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Further useful testimony from an unspeakably terrifying era.

A Holocaust memoir by a secular Czechoslovakian Jew who was 22 when she was rounded up with her family to be deported to Terezín in 1942—only the first step of her wartime misery.

Epstein (1920-1989) wrote this brief, striking memoir in the mid-1970s, largely for the benefit of her children. Her daughter, Helen Epstein (The Long Half-Lives of Love and Trauma, 2017, etc.), a writer who struggled her entire life to grasp her mother’s awful wartime experiences and her own trauma as the child of Holocaust survivors, could not face returning to it until recently. Here, she does a fine job of clarifying some of the detail and characters. A youthful zest for life comes through despite “Franci’s” many travails. She demonstrates a fierce determination to adapt and prevail amid the harshest conditions. First, she watched as her parents, middle-class members of the German-speaking community in Prague, were brutally separated from her at Terezín to be sent to the Nazi death camps. Life in the barracks of Terezín was fraught but bearable, and Franci keenly observes the hierarchy of survival, where the well-connected enjoyed benefits not available to all, and “a whole new standard of behavior evolved, much of it self-sacrificing and noble, but also frequently selfish and amoral.” Married hastily to a young man from home who was able to help them survive by his canny trading instincts, until he was caught and disappeared, Franci was herded into the cattle cars for transport to Auschwitz in May 1944. There, her cousin made her aware of what was burning in the chimneys; she “became conscious of a peculiar odor in the air, like burning hair or bones.” From then on, the author refers to herself by her camp tattoo number, A-4116, and she chronicles how she endured the brutal conditions and disease at several women’s camps by using her sewing and electrical skills.

Further useful testimony from an unspeakably terrifying era.

Pub Date: March 17, 2020

ISBN: 978-0-14-313557-9

Page Count: 272

Publisher: Penguin

Review Posted Online: Dec. 17, 2019

Kirkus Reviews Issue: Jan. 15, 2020

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The author's youthfulness helps to assure the inevitable comparison with the Anne Frank diary although over and above the...

Elie Wiesel spent his early years in a small Transylvanian town as one of four children. 

He was the only one of the family to survive what Francois Maurois, in his introduction, calls the "human holocaust" of the persecution of the Jews, which began with the restrictions, the singularization of the yellow star, the enclosure within the ghetto, and went on to the mass deportations to the ovens of Auschwitz and Buchenwald. There are unforgettable and horrifying scenes here in this spare and sombre memoir of this experience of the hanging of a child, of his first farewell with his father who leaves him an inheritance of a knife and a spoon, and of his last goodbye at Buchenwald his father's corpse is already cold let alone the long months of survival under unconscionable conditions.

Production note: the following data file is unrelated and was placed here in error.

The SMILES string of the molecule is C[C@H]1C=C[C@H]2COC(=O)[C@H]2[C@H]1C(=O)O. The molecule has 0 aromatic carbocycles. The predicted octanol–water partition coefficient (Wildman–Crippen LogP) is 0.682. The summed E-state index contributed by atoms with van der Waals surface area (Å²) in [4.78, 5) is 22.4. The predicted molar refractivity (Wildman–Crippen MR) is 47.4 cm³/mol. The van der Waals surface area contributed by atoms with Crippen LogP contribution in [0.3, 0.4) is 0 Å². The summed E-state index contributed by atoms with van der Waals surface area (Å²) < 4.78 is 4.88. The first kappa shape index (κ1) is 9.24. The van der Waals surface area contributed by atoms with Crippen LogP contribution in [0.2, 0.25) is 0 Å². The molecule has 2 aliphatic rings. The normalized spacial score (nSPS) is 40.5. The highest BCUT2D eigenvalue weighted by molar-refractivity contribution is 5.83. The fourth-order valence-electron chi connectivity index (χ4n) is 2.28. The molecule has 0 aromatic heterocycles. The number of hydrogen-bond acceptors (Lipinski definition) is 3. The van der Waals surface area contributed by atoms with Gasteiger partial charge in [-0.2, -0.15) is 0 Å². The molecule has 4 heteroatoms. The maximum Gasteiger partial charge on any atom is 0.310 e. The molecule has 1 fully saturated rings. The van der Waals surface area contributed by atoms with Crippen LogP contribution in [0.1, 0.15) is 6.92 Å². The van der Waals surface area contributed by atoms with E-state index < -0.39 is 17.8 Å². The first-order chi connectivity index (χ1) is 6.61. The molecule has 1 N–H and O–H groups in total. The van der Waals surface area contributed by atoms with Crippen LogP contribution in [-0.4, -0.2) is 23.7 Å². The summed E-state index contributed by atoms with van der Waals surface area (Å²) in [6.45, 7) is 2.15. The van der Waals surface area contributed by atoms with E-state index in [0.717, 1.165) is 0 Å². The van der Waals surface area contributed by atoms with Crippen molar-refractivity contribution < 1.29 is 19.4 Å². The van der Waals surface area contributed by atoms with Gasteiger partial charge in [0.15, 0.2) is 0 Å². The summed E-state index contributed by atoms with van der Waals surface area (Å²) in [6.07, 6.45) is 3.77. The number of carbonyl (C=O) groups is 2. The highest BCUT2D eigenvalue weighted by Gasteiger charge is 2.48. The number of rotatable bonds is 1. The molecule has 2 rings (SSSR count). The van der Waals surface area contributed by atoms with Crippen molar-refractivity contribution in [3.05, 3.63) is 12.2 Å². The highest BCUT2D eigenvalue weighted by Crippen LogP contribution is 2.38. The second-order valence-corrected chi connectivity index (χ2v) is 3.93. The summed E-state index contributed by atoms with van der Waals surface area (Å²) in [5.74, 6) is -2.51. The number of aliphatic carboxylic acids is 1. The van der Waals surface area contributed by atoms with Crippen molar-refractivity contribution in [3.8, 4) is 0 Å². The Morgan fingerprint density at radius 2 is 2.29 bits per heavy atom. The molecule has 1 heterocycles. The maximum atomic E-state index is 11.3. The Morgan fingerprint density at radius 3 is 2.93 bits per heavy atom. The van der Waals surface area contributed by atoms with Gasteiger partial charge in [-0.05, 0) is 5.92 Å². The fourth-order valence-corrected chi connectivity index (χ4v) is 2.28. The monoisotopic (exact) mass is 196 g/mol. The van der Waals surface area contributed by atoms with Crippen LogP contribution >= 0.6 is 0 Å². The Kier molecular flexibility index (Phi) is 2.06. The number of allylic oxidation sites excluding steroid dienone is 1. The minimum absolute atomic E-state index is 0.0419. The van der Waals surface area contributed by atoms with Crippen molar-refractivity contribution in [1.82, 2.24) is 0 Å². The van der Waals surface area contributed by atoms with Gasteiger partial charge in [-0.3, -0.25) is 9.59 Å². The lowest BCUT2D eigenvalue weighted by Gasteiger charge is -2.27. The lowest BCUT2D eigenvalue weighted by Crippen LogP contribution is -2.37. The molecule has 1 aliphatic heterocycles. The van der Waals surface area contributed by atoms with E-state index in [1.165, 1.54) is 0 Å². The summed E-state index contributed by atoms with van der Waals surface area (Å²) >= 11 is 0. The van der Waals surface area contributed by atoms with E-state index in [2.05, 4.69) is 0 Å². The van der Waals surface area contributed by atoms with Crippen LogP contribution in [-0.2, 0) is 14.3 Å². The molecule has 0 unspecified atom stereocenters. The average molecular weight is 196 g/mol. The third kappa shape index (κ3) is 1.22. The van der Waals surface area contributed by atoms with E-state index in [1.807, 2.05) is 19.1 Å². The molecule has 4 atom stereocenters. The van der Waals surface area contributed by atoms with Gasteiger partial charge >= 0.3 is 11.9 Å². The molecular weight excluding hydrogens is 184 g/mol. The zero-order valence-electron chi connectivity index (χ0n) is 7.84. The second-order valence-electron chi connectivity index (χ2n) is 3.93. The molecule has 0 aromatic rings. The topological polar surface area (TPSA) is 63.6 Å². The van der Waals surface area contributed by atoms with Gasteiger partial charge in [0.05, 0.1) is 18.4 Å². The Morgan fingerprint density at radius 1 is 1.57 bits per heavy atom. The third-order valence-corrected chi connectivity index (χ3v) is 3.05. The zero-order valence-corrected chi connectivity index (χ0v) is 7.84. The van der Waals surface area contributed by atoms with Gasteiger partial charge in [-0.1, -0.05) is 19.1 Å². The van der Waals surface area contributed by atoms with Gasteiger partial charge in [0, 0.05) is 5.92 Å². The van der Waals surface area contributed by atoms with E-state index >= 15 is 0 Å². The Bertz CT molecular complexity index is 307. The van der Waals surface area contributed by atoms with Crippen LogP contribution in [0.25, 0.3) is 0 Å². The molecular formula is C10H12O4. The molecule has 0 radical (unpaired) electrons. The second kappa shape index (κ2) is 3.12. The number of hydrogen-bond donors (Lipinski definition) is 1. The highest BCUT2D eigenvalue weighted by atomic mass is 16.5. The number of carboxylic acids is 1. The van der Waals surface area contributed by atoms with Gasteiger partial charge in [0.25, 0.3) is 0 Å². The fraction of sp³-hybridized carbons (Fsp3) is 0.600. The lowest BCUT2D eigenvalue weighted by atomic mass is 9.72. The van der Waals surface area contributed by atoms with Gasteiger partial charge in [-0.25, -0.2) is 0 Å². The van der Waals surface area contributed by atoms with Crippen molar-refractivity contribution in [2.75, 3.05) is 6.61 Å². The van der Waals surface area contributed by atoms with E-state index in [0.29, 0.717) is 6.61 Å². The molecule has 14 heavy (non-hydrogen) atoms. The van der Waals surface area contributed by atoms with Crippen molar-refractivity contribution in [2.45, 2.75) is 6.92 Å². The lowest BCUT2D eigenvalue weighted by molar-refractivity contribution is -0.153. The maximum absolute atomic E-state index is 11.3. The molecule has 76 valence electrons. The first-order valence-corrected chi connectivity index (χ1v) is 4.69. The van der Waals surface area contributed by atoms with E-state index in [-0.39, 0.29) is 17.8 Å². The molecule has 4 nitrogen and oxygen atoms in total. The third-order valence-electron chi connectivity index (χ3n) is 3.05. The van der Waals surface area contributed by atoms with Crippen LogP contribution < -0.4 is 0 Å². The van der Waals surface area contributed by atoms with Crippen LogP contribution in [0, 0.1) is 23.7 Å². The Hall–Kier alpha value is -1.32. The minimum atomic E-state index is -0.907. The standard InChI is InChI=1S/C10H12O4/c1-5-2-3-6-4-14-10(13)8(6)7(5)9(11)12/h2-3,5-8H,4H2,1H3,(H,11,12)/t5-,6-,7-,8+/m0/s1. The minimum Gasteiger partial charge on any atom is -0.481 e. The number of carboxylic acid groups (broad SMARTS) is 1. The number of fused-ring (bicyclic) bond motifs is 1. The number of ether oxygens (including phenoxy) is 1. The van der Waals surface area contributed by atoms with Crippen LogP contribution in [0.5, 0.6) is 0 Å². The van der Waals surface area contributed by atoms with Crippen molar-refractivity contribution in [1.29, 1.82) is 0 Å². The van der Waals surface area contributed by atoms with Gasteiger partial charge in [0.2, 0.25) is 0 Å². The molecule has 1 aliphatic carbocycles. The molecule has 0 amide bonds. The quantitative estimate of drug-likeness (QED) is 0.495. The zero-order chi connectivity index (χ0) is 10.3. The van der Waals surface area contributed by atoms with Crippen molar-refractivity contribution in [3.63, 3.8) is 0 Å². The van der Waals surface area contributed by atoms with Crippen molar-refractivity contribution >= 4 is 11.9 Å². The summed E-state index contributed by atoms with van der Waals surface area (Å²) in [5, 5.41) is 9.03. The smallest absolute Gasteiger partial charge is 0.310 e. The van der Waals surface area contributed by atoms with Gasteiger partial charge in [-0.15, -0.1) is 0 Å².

The author's youthfulness helps to assure the inevitable comparison with the Anne Frank diary although over and above the sphere of suffering shared, and in this case extended to the death march itself, there is no spiritual or emotional legacy here to offset any reader reluctance.

Pub Date: Jan. 16, 2006

ISBN: 0374500010

Page Count: 120

Publisher: Hill & Wang

Review Posted Online: Oct. 7, 2011

Kirkus Reviews Issue: Jan. 15, 2006

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Well-told and admonitory.

Young-rags-to-mature-riches memoir by broker and motivational speaker Gardner.

Born and raised in the Milwaukee ghetto, the author pulled himself up from considerable disadvantage. He was fatherless, and his adored mother wasn’t always around; once, as a child, he spied her at a family funeral accompanied by a prison guard. When beautiful, evanescent Moms was there, Chris also had to deal with Freddie “I ain’t your goddamn daddy!” Triplett, one of the meanest stepfathers in recent literature. Chris did “the dozens” with the homies, boosted a bit and in the course of youthful adventure was raped. His heroes were Miles Davis, James Brown and Muhammad Ali. Meanwhile, at the behest of Moms, he developed a fondness for reading. He joined the Navy and became a medic (preparing badass Marines for proctology), and a proficient lab technician. Moving up in San Francisco, married and then divorced, he sold medical supplies. He was recruited as a trainee at Dean Witter just around the time he became a homeless single father. All his belongings in a shopping cart, Gardner sometimes slept with his young son at the office (apparently undiscovered by the night cleaning crew). The two also frequently bedded down in a public restroom. After Gardner’s talents were finally appreciated by the firm of Bear Stearns, his American Dream became real. He got the cool duds, hot car and fine ladies so coveted from afar back in the day. He even had a meeting with Nelson Mandela. Through it all, he remained a prideful parent. His own no-daddy blues are gone now.

Well-told and admonitory.

Pub Date: June 1, 2006

ISBN: 0-06-074486-3

Page Count: 320

Publisher: Amistad/HarperCollins

Review Posted Online: May 19, 2010

Kirkus Reviews Issue: March 15, 2006

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